Working with VMware License Files

There is a cardinal rule that we should all know about, especially for those of us who have spent a lot of time developing kickstart scripts for automated builds of the VMware hosts in your environment, that you do not use windows word editors like Notepad or WordPad when working with Linux files.  If you use notepad to edit Linux files it will add unwanted line feeds (LF) to the file which may cause the file to be misinterpreted. If you must use Microsoft Windows as your client OS use Microsoft WordPad which does not modify the file in this way.  If you have ever tried to troubleshoot why your script or file is not working once you edit with Notepad be prepared to pull a lot of your hair out. There are several different editors out there that can handle saving to the different formats.  One of my favorites editors to use is win32pad.

So what about the Virtual Infrastructure 3 license file? Since the license server runs on Windows you would think that any Windows editor should work properly right?  Well I had some fun working with a license file that has been edited by multiple people over time as the environment grew but as I was adding an edition to the license file and then had the license file re-read I discovered issues where the numbers of the different features were not adding up and was getting some errors about the license file not being in the correct version and actually, the message stated something to the extent that some part of the license file information was in a new format the License Server could not understand.  This error continued even after using VMware’s License Checker Portal as well as making sure the Virtual Infrastructure 3 License Server was the latest version.  The numbers just did not add up and the License Server seemed to strip part of the information out that it did not like.  I am pretty sure that different administrators, in the past, may have used WordPad as well as notepad to edit and add to the license file and that appears to be the issue with the file itself.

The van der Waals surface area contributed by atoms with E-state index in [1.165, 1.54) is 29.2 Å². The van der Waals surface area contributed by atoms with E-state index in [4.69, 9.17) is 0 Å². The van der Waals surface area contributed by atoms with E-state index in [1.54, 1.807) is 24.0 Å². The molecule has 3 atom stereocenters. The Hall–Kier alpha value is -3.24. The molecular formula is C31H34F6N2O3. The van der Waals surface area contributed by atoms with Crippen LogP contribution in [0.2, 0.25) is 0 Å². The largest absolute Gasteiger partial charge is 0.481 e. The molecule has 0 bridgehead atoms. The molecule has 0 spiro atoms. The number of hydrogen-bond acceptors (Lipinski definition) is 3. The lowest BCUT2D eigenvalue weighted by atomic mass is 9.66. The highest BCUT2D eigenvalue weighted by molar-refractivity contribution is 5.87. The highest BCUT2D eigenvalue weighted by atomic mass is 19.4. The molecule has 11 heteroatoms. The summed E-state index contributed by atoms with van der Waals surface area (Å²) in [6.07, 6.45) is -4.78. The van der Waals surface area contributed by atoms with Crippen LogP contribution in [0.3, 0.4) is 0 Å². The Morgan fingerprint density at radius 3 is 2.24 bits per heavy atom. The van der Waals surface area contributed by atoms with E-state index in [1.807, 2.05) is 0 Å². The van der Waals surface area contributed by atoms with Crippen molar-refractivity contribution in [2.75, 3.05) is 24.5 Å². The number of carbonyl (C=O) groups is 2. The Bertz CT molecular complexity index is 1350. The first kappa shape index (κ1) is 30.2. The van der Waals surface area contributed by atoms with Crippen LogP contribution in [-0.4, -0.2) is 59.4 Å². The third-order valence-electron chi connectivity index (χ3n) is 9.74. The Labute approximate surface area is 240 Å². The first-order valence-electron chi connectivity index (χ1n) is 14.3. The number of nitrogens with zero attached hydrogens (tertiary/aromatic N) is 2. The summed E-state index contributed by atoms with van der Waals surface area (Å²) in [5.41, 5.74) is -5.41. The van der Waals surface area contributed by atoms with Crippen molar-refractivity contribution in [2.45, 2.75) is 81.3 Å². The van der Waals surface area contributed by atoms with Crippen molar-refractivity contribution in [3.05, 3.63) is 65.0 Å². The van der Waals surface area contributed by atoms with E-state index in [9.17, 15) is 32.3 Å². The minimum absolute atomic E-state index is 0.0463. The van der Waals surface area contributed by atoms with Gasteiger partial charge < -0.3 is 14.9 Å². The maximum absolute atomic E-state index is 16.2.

Once I was getting the same issues with the VMware License Checker Portal, where the numbers weren’t adding up and were even worse once I loaded the changed file into the license server.  I ended up opening a support ticket with VMware to see if they could find any issues or see something I was missing.  We have a general rule on the account I was working on that the original license file is to be saved in another place before being edited in case we would need it for any reason.  I was able to send VMware all the current and backup license files over to them to review and recreate for me.  The VMware tech was very helpful in reviewing all the current and  past backup files and then fully recreating the license file for me.  Once I received the license file back and uploaded to the License Server all the numbers were adding up perfectly.

So what went wrong?  It seems the License Server prefers using Notepad over WordPad and somewhere along the way part of the license file got corrupted.  So my recommendation going forward is find an editor of choice that can handle all the formats that you will need and stick with it.  It seems the cardinal rule we have used in past does not work best for all files in the VMware Infrastructure.

Even when migrating to VMware vSphere 4, you need to still manage VMware Virtual Infrastructure 3 license files until all your hosts are upgraded. Once the upgrade is completed, license file management is a thing of the past.

Steve Beaver (148 Posts)

Stephen Beaver is the co-author of VMware ESX Essentials in the Virtual Data Center and Scripting VMware Power Tools: Automating Virtual Infrastructure Administration as well as being contributing author of Mastering VMware vSphere 4 and How to Cheat at Configuring VMware ESX Server. Stephen is an IT Veteran with over 15 years experience in the industry. Stephen is a moderator on the VMware Communities Forum and was elected vExpert for 2009 and 2010. Stephen can also be seen regularly presenting on different topics at national and international virtualization conferences.

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